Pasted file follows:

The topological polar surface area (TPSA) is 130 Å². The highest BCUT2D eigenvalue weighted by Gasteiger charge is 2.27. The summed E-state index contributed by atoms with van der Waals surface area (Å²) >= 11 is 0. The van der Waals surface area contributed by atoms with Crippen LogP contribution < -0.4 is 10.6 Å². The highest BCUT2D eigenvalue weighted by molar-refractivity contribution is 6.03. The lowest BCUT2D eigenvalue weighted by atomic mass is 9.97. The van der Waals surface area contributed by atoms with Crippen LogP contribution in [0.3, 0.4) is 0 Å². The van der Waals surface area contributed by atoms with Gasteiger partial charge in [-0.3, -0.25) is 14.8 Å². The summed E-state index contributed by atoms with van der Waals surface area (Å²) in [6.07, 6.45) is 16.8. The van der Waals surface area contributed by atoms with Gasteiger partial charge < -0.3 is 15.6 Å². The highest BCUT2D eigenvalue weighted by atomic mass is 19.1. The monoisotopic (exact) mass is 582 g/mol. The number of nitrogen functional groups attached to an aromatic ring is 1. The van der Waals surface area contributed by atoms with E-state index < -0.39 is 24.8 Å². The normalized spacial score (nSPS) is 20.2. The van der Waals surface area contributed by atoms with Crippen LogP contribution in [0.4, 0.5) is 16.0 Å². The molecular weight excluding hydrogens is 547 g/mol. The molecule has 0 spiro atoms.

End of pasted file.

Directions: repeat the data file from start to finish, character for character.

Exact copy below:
The topological polar surface area (TPSA) is 130 Å². The highest BCUT2D eigenvalue weighted by Gasteiger charge is 2.27. The summed E-state index contributed by atoms with van der Waals surface area (Å²) >= 11 is 0. The van der Waals surface area contributed by atoms with Crippen LogP contribution < -0.4 is 10.6 Å². The highest BCUT2D eigenvalue weighted by molar-refractivity contribution is 6.03. The lowest BCUT2D eigenvalue weighted by atomic mass is 9.97. The van der Waals surface area contributed by atoms with Crippen LogP contribution in [0.3, 0.4) is 0 Å². The van der Waals surface area contributed by atoms with Gasteiger partial charge in [-0.3, -0.25) is 14.8 Å². The summed E-state index contributed by atoms with van der Waals surface area (Å²) in [6.07, 6.45) is 16.8. The van der Waals surface area contributed by atoms with Gasteiger partial charge < -0.3 is 15.6 Å². The highest BCUT2D eigenvalue weighted by atomic mass is 19.1. The monoisotopic (exact) mass is 582 g/mol. The number of nitrogen functional groups attached to an aromatic ring is 1. The van der Waals surface area contributed by atoms with E-state index < -0.39 is 24.8 Å². The normalized spacial score (nSPS) is 20.2. The van der Waals surface area contributed by atoms with Crippen LogP contribution in [0.4, 0.5) is 16.0 Å². The molecular weight excluding hydrogens is 547 g/mol. The molecule has 0 spiro atoms.